Chest voice and head voice are terms for describing where the sound resonates in your body when you sing. In other words, the sound timbre or “color” of a voice quality at a certain pitch. Singing teachers have argued for centuries over these concepts, and continue to do so.
Most singers have experienced these sensations, and know what true chest voice and head voice feel like. Singers usually recognize they feel very different. To some singing teachers, this is how the voice is taught. They teach you to sing in one register or the other.
With Speech Level Singing, and here at Bee Music Studios, students learn how to sing throughout their entire range while negotiating the transition from their chest voice to their head voice. This is called mixing. Singing in a mixed voice means the singer has the ability to maximize their chest resonance on low notes and head voice on high notes.
At Bee Music Studios we take mixing a step further. Once a singer can ascend and descend throughout their entire range with ease, a singer can learn how to maximize the “illusion” of chest voice on high notes. This is a voice quality frequently heard in rock, pop, country, R&B and opera! (Just listen to Pavarotti). This illusion is created when the thyroid cartilage in the larynx tilts forward. Tilting of the thyroid cartilage causes the vocal cords to thin and stretch. This is a very healthy way to sing high notes.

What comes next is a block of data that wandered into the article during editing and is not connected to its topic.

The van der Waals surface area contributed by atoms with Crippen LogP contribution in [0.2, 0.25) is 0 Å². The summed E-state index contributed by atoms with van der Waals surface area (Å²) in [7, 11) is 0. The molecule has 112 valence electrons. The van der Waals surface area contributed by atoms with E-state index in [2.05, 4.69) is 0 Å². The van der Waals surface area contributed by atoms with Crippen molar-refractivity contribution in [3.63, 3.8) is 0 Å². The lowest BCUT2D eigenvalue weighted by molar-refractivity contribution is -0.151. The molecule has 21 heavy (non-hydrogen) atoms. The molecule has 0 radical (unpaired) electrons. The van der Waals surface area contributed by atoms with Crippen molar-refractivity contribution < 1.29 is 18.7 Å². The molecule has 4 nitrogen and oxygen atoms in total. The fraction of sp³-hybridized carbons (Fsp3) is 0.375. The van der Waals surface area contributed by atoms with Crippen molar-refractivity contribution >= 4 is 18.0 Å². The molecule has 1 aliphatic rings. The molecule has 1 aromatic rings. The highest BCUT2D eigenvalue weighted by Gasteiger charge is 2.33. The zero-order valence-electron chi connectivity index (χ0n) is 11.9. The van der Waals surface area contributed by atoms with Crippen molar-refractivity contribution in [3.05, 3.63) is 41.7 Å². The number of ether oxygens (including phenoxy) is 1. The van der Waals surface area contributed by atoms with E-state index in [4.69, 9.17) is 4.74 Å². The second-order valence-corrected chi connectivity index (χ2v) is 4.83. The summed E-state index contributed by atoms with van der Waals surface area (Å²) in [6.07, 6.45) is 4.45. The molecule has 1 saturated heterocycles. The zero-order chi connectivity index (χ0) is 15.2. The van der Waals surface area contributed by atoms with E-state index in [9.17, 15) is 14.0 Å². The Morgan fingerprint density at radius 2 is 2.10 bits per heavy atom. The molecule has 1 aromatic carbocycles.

Some singers can actually tilt their cartilage and sing with thick folds. This is not recommended for amateurs, and in fact, takes a great deal of self awareness to achieve this balance without vocal trauma.
Here is a link to Carrie Underwood who does a fabulous job of singing with thick folds and a tilted cartilage. She can manage this because she has great breath control and self awareness. Notice the chin rising for the belt notes. There are other coordinations going on as well here, but that’s for another post! The action really happens at the one minute mark. (FYI Kelly Clarkson is a master of this as well).
So what’s the difference between Adele’s voice and Carrie Underwood’s voice?
The issue with Adele’s voice is too much air passing through the vocal cords on high notes. This can be damaging to the vocal cords.
Adele’s voice is “chestier” and that’s why we love it! She has a lot of breath escaping and that adds character to her sultry, smoky voice. The problem is, all this breath passing through the cords can cause havoc to a singer’s vocal cords when trying to reach high notes. The more air coming through the vocal cords, the harder it is to control. Maybe with more tilting of the cartilage, Adele can still achieve the sound we love to hear, without all the breath.
This is a prime reason why John Mayer has already had trouble with his voice, and yet Steven Tyler continues to scream regularly with no issues whatsoever after 40 years!
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